Katrina Shows Need to Computerize Records
One oncologist evacuated flooded New Orleans clutching a laptop computer with some patients’ records, another threw some paper charts in her truck on the way out. But for most of the 80 children with cancer in Dr. Joseph Mirro’s evacuee clinic, their parents’ memory of last treatments proved key to resuming therapy.
Hurricane Katrina destroyed or left inaccessible the medical records of untold numbers of people, focusing new attention on the need for computerized medicine – health records that follow patients, even if their doctors’ offices no longer exist – so a disaster doesn’t mean restarting care from scratch.
“There may not have been an experience that demonstrates, for me or the country, more powerfully the need for electronic health records … than Katrina,” Health and Human Services Secretary Mike Leavitt told The Associated Press on Monday.
“I saw physicians treating patients who were obviously ill and who were without sufficient information to make diagnoses.”
It’s an ongoing problem, as hurricane survivors move from triage care like that provided at the New Orleans airport, to federal shelters, to church shelters or private homes – seeing different volunteer doctors in each place who may provide different, even conflicting, care. What records of the temporary care they’re able to carry to the next doctor they see varies widely.
Leavitt’s office is developing two programs that he hopes will help soon:
-A database of prescription drug records from retail pharmacies and pharmaceutical benefits managers, for 90 days preceding the storm. Large drugstore chains keep such databases, meaning evacuees who bought their medicines at a single chain could get refills fairly easily. But many people buy medicine from more than one store or by mail, and a national database could provide harried health workers a one-stop check.
-A pilot project to generate electronic medical records of care provided in certain hurricane shelters.
Such a project can work: Leavitt saw one in action at Houston’s Astrodome, where within 48 hours of opening Texas hospital workers set up computer-generated records of evacuee care, including the results of laboratory tests beamed offsite for analysis.
The federal government’s goal is to give most Americans computerized medical records within 10 years. But it’s so expensive and technologically challenging that only a fraction of the nation’s doctors offer them now – meaning many patients in the hurricane-ravaged Gulf Coast will have to completely reconstruct their medical histories.
One bright exception: Even though the New Orleans VA Medical Center flooded, electronic medical records for 50,000 patients of that hospital and surrounding veterans’ outpatient clinics survived. On Sept. 1, a Department of Veterans Affairs computer specialist was airlifted from New Orleans carrying backup tapes of all the records, which by the next night had been re-entered into computers in Houston.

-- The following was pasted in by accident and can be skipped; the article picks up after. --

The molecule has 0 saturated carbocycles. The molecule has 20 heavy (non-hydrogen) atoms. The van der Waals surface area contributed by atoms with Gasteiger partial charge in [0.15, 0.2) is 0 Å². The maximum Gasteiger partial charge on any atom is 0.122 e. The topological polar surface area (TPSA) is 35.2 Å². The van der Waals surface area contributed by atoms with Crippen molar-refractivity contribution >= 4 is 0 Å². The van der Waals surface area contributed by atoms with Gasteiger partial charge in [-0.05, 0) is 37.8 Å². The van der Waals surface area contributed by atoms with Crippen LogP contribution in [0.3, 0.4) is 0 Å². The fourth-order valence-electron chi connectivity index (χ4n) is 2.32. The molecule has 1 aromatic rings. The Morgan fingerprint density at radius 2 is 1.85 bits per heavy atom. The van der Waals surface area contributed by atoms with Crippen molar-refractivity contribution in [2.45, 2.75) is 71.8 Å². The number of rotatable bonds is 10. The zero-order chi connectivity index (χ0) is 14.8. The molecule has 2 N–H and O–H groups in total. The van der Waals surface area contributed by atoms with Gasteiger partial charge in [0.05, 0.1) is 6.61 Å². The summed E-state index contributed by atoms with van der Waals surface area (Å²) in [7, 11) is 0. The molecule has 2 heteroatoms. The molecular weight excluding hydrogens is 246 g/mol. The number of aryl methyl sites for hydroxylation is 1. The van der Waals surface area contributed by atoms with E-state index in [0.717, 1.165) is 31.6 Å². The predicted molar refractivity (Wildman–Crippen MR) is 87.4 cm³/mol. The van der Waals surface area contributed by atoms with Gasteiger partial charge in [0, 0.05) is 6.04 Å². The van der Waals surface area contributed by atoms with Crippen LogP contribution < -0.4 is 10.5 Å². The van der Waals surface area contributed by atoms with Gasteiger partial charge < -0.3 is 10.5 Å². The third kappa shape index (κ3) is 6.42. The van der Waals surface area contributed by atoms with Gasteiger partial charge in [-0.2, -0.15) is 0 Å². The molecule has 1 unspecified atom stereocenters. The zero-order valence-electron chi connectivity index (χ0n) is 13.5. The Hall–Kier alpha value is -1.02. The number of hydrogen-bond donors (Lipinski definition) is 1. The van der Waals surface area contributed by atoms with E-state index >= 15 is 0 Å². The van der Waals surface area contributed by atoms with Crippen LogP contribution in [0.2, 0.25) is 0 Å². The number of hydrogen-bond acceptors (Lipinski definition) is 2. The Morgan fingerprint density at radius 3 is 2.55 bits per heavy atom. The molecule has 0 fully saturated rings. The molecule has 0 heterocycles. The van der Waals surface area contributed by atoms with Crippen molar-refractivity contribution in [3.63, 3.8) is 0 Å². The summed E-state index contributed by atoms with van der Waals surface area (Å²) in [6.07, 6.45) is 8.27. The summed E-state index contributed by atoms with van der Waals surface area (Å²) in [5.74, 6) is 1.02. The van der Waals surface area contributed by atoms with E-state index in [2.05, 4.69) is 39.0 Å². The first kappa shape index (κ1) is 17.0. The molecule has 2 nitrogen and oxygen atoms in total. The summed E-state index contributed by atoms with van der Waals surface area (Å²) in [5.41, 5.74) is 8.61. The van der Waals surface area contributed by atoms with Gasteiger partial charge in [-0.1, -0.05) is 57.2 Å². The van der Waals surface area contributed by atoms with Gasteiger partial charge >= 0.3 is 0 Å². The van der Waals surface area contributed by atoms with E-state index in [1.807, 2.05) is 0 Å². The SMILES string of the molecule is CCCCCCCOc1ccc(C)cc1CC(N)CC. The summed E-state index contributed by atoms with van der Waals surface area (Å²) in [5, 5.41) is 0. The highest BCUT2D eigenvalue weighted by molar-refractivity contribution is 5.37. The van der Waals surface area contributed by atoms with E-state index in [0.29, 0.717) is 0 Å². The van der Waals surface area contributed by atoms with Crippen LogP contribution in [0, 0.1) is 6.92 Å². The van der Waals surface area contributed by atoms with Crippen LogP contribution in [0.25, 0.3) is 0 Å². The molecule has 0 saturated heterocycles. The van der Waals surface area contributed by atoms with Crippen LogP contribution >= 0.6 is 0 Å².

“Every single thing on that computer was saved,” said Charlie Gephart, records chief for the South-Central VA Healthcare Network.
Moreover, evacuees could access some of those records even at the height of the disaster, Gephart said. His office put patient prescriptions and other data tracked at a separate location onto a secure Web site as an interim solution.
But three weeks after Katrina hit, the lack of medical records remains a big obstacle in caring for most evacuees.
“A lot of people walk in and say, ‘I take a little blue pill,”’ without any idea what it was, said Dr. Bethany Gardiner, a pediatrician from Santa Barbara, Calif., who is treating evacuees in Baton Rouge, La.
Computerized records would have sped treatment decisions for those child cancer patients, said Mirro, chief medical officer of St. Jude Children’s Research Hospital in Memphis. Working out of Baton Rouge last week, when he couldn’t find the children’s also-evacuated doctors, he relied heavily on parents’ recall to piece together complicated chemotherapy plans.
“I honestly feel quite comfortable that the worst-case scenario is we delayed treatment” for some children, he said. But there was “a lot of flying by the seat of your pants to get it right.”
Just having records on a computer isn’t enough, Mirro stressed. His own hospital backs up the records on an out-of-town computer server plus tapes. If both servers are destroyed, it would take about two days to retrieve the tapes. He’s now wondering if even that’s enough.
“In a hurricane zone, you have to have multiple contingencies, and we will have to have more in the future,” said the VA’s Gephart.
Lauran Neergaard covers health and medical issues for The Associated Press in Washington. AP medical writer Marilynn Marchione in Milwaukee contributed to this report.